Important things that happened in Social Care in 2018. And one important thing that didn’t.
It has been a busy year here at Insequa. We have been writing and winning more social care tenders than ever before, we’ve broadened out our CQC Inspection Support service to cover the whole of England, our online compliance dashboard grows more extensive by the day and we’ve introduced a new CQC registration service to help support new care providers through the complex process of setting up. So, we haven’t been standing still at all – and neither has the social care sector.
The important thing that didn’t happen
There have been many false dawns, we were told the Green Paper for Adult Social Care would be published in “Summer” …But then Autumn rolled along and still no sign of it. We were told it would materialise “late Autumn”…
Guess what? Nothing. And now we’re close to the Christmas break and there’s no chance of it appearing this year. The Government clearly have their focus on other things right now, but that gives no comfort to the vast numbers of service users, carers and social care providers awaiting positive change and something concrete and real to work with, instead of excuses.
The government job thing that happened
One big news story this year was the change in personnel in the top government job at Health and Social Care. Revolving doors in the cabinet office meant that Jeremy Hunt was suddenly elevated to Foreign Secretary (not a lot of tears shed in the NHS and social care when he left, tbh).
And who filled the vacuum in July? Matt Hancock. He’s only been in the job for 6 months and has a penchant for pushing the tech agenda at every opportunity. Health and Social Care is very much a humans first sector and his focus is robot carers, GP apps and other tech wizardry to cure the nation’s ills, so it’s an unlikely match. Here at Insequa we welcome the use of tech for good in social care, we really do. But don’t forget 88-year-old Frank who lives alone and can easily switch on the TV, but finds smartphones and online dashboards bewildering. So far, we’ve seen lots of pictures of Mr Hancock with sleeves rolled up on the front-line shadowing in A & E, not so much in social care settings helping with the less adrenaline-fuelled but equally crucial job of looking after vulnerable young and old folk. Given the state of the government, if he’s still in the post in three months’ time it will be a miracle. And if he is, let’s hope in that time he can get used to using his full title of Minister for Health and Social Care – because in many of his media interviews he forgets to mention the social care bit.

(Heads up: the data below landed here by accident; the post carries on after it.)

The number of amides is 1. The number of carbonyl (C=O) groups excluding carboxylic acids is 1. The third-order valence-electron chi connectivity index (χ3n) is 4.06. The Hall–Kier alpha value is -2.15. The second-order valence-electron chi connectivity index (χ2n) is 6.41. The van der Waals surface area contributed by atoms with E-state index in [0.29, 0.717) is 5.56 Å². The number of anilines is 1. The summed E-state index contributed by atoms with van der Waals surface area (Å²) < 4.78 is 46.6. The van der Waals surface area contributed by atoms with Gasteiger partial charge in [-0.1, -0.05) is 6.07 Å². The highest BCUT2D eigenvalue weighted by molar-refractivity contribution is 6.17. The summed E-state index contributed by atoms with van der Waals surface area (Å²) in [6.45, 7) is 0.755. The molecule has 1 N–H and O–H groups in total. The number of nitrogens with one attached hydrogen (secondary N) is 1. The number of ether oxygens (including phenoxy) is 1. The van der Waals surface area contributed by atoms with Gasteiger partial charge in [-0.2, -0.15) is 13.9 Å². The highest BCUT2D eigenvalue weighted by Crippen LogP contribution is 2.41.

The alternative to the thing that should have happened
In response to the glacial progress of the Government’s Green Paper on Social Care, the Local Government Organisation could take the silence no longer. They had a pop at doing their own alternative Green Paper entitled The Lives We Want to Lead. It encouraged consultation with the broadest range of stakeholders to get the richest possible data in return. Consultation opened on 31stJuly and closed on 26thof September. Given the delays, stalling and excuses dealt out from central government – you can hardly blame them for having a go. They published their findings well before Matt Hancock and co. got their act together. How we fund the growing social care budget in the country is the toxic political question no government member wants to field. The suggestions in the LGA Green Paper for how we fund it included:
- 1p rise in income tax
- Increase in National Insurance
- Social Care Premium
- Means testing universal benefits
- Council tax rises
The exhibition that definitely happened
In June 2018 we visited Health Plus Care exhibition in London. We had the pleasure of welcoming Andrea Sutcliffe CBE, Chief Inspector of Adult Social Care at the Care Quality Commission to our display stand. Insequa Director, Bill Watson, was able to have a chat about our services and also to show her examples of our ground-breaking social care policies. What a nice lady! We will be attending the next Health Plus Care exhibition which takes place at The Excel Centre in Docklands on 26thand 27thJune 2019.
More personnel changes that happened